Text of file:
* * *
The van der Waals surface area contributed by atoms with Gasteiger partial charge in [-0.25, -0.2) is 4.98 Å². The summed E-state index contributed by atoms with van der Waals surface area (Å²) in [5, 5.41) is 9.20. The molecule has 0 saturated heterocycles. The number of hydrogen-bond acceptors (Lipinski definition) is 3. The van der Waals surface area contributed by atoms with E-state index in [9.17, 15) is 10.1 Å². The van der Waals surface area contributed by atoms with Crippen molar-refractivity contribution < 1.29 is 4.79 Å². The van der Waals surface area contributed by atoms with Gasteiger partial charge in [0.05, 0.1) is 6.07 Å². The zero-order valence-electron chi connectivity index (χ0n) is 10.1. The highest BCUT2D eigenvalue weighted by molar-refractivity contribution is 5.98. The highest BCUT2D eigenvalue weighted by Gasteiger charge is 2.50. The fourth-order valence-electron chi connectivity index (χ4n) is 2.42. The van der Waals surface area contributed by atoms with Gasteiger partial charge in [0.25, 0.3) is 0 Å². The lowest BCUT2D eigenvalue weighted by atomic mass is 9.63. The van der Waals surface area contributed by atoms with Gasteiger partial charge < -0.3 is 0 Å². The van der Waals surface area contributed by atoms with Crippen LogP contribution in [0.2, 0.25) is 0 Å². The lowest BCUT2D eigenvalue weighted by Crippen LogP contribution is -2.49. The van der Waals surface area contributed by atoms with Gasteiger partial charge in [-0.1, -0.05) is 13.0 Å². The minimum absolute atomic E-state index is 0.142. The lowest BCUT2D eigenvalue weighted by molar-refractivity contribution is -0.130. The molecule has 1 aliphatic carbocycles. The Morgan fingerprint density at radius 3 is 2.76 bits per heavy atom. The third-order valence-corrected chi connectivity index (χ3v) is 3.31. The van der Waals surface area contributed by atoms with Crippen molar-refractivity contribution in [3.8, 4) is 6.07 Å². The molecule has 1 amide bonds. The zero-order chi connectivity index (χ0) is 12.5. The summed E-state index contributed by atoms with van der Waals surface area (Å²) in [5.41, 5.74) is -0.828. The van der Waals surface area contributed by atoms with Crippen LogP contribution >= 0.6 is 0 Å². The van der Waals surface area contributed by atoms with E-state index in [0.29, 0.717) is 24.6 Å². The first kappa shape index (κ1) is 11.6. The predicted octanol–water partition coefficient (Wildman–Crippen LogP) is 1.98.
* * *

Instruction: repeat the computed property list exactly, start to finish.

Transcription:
The van der Waals surface area contributed by atoms with Gasteiger partial charge in [-0.25, -0.2) is 4.98 Å². The summed E-state index contributed by atoms with van der Waals surface area (Å²) in [5, 5.41) is 9.20. The molecule has 0 saturated heterocycles. The number of hydrogen-bond acceptors (Lipinski definition) is 3. The van der Waals surface area contributed by atoms with E-state index in [9.17, 15) is 10.1 Å². The van der Waals surface area contributed by atoms with Crippen molar-refractivity contribution < 1.29 is 4.79 Å². The van der Waals surface area contributed by atoms with Gasteiger partial charge in [0.05, 0.1) is 6.07 Å². The zero-order valence-electron chi connectivity index (χ0n) is 10.1. The highest BCUT2D eigenvalue weighted by molar-refractivity contribution is 5.98. The highest BCUT2D eigenvalue weighted by Gasteiger charge is 2.50. The fourth-order valence-electron chi connectivity index (χ4n) is 2.42. The van der Waals surface area contributed by atoms with Gasteiger partial charge in [0.25, 0.3) is 0 Å². The lowest BCUT2D eigenvalue weighted by atomic mass is 9.63. The van der Waals surface area contributed by atoms with Gasteiger partial charge < -0.3 is 0 Å². The van der Waals surface area contributed by atoms with Crippen LogP contribution in [0.2, 0.25) is 0 Å². The lowest BCUT2D eigenvalue weighted by Crippen LogP contribution is -2.49. The van der Waals surface area contributed by atoms with Gasteiger partial charge in [-0.1, -0.05) is 13.0 Å². The minimum absolute atomic E-state index is 0.142. The lowest BCUT2D eigenvalue weighted by molar-refractivity contribution is -0.130. The molecule has 1 aliphatic carbocycles. The Morgan fingerprint density at radius 3 is 2.76 bits per heavy atom. The third-order valence-corrected chi connectivity index (χ3v) is 3.31. The van der Waals surface area contributed by atoms with Crippen molar-refractivity contribution in [3.8, 4) is 6.07 Å². The molecule has 1 amide bonds. The zero-order chi connectivity index (χ0) is 12.5. The summed E-state index contributed by atoms with van der Waals surface area (Å²) in [5.41, 5.74) is -0.828. The van der Waals surface area contributed by atoms with Crippen LogP contribution >= 0.6 is 0 Å². The van der Waals surface area contributed by atoms with E-state index in [0.29, 0.717) is 24.6 Å². The first kappa shape index (κ1) is 11.6. The predicted octanol–water partition coefficient (Wildman–Crippen LogP) is 1.98.